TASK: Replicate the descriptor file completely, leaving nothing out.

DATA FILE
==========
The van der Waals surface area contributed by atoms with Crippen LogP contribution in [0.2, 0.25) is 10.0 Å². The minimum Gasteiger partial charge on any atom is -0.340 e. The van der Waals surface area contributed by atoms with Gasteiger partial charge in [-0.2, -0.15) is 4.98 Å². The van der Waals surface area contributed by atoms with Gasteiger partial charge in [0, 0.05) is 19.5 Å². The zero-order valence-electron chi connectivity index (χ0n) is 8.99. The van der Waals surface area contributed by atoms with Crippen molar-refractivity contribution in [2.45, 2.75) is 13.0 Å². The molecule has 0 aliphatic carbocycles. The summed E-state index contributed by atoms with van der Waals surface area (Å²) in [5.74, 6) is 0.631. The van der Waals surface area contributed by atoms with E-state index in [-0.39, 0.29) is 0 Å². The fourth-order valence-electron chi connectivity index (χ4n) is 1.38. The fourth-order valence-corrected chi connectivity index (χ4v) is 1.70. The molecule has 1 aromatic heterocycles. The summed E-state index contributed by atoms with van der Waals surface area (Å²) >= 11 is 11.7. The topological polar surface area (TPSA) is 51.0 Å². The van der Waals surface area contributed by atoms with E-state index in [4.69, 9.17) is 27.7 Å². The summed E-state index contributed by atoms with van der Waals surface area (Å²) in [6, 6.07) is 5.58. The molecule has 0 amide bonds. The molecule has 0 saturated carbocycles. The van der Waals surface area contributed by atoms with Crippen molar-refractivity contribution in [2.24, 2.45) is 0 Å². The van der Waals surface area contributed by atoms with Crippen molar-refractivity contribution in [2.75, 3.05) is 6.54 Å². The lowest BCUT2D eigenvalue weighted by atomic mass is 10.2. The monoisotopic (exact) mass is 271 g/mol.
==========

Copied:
The van der Waals surface area contributed by atoms with Crippen LogP contribution in [0.2, 0.25) is 10.0 Å². The minimum Gasteiger partial charge on any atom is -0.340 e. The van der Waals surface area contributed by atoms with Gasteiger partial charge in [-0.2, -0.15) is 4.98 Å². The van der Waals surface area contributed by atoms with Gasteiger partial charge in [0, 0.05) is 19.5 Å². The zero-order valence-electron chi connectivity index (χ0n) is 8.99. The van der Waals surface area contributed by atoms with Crippen molar-refractivity contribution in [2.45, 2.75) is 13.0 Å². The molecule has 0 aliphatic carbocycles. The summed E-state index contributed by atoms with van der Waals surface area (Å²) in [5.74, 6) is 0.631. The van der Waals surface area contributed by atoms with E-state index in [-0.39, 0.29) is 0 Å². The fourth-order valence-electron chi connectivity index (χ4n) is 1.38. The fourth-order valence-corrected chi connectivity index (χ4v) is 1.70. The molecule has 1 aromatic heterocycles. The summed E-state index contributed by atoms with van der Waals surface area (Å²) >= 11 is 11.7. The topological polar surface area (TPSA) is 51.0 Å². The van der Waals surface area contributed by atoms with E-state index in [4.69, 9.17) is 27.7 Å². The summed E-state index contributed by atoms with van der Waals surface area (Å²) in [6, 6.07) is 5.58. The molecule has 0 amide bonds. The molecule has 0 saturated carbocycles. The van der Waals surface area contributed by atoms with Crippen molar-refractivity contribution in [2.24, 2.45) is 0 Å². The van der Waals surface area contributed by atoms with Crippen molar-refractivity contribution in [2.75, 3.05) is 6.54 Å². The lowest BCUT2D eigenvalue weighted by atomic mass is 10.2. The monoisotopic (exact) mass is 271 g/mol.